Tech giants like Facebook, Microsoft, Google, and Yahoo! have launched a campaign to address the uncontrolled spying activities of agencies like the NSA with an open letter to President Obama and US Congressmen. In doing so, they took political action in favor of democracy and US citizens as well as foreign citizens around the entire world. (This is done at some risk as these companies operate in non-democratic countries like China. Clearly, politicizing a firm operating in places where political activity is suppressed can lead to backlash.)
Frankly, the activities and technologies of these firms, which afford the NSA the opportunity to gather massive amounts of data, share more responsibility than they would like to accept at this point. That said, they are leading the charge in order to serve their broadest interest of confidence building. People need to trust the internet and the services of these companies or they will slowly move toward emerging alternatives.
Furthermore, more needs to be done. There is no balance on the internet when it comes to regulation and freedom, which means the internet is unpoliced and lacks a “constitutional” structure. Any country (community) lacking a strong “constitutional” structure, where freedoms and rights are broadly defined alongside limits for authorities and the structure of governance (law), has been corrupted, has lead to the abuse of residents (users), and ultimately failed, whether that nation was an authoritarian regime or democracy. This is an important history lesson as proper structure is needed to promote stability and growth; the internet lacks structure where it needs it.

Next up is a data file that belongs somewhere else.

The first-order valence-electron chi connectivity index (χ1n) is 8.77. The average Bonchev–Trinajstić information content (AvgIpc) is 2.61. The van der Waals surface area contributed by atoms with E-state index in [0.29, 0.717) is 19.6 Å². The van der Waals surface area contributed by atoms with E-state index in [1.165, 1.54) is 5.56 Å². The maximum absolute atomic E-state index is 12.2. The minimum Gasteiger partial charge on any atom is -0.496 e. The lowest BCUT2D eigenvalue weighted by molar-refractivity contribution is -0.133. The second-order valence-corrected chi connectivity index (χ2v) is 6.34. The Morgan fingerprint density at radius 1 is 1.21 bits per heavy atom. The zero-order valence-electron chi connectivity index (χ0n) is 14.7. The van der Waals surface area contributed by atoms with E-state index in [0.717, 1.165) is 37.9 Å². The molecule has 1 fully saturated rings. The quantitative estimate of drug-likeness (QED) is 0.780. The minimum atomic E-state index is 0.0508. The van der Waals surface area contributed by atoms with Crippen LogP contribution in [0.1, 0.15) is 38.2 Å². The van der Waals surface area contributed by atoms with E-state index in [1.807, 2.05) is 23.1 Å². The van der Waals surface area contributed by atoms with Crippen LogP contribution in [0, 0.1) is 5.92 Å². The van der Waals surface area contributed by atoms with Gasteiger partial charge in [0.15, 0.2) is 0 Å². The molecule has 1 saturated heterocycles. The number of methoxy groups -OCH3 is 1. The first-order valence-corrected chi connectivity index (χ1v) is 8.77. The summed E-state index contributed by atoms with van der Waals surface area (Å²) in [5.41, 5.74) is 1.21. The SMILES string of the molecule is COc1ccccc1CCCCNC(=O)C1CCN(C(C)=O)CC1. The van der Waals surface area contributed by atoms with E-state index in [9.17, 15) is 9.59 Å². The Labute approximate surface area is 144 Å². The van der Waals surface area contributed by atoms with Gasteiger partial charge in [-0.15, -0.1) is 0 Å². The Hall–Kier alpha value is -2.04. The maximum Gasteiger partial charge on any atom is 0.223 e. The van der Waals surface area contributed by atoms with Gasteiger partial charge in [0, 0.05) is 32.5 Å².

Not only must governments be restricted from what they can do to the internet and user data, it must also be given a well defined structure for addressing national interests when it comes to information technology. Just as tech firms must resist the intrusion of government, government must regulate the activities of tech firms. Because the internet is the world web wide, the International Community as a whole has a major role in determining how the internet is governed. Because the internet is largely a power void, which means governments and other power seeking entities are moving to fill that void, the tech world can best serve its interests, including the need to restrain the NSA and address criminal activities, by working to empower organizations like the United Nations in addition to powerful governments like the US.
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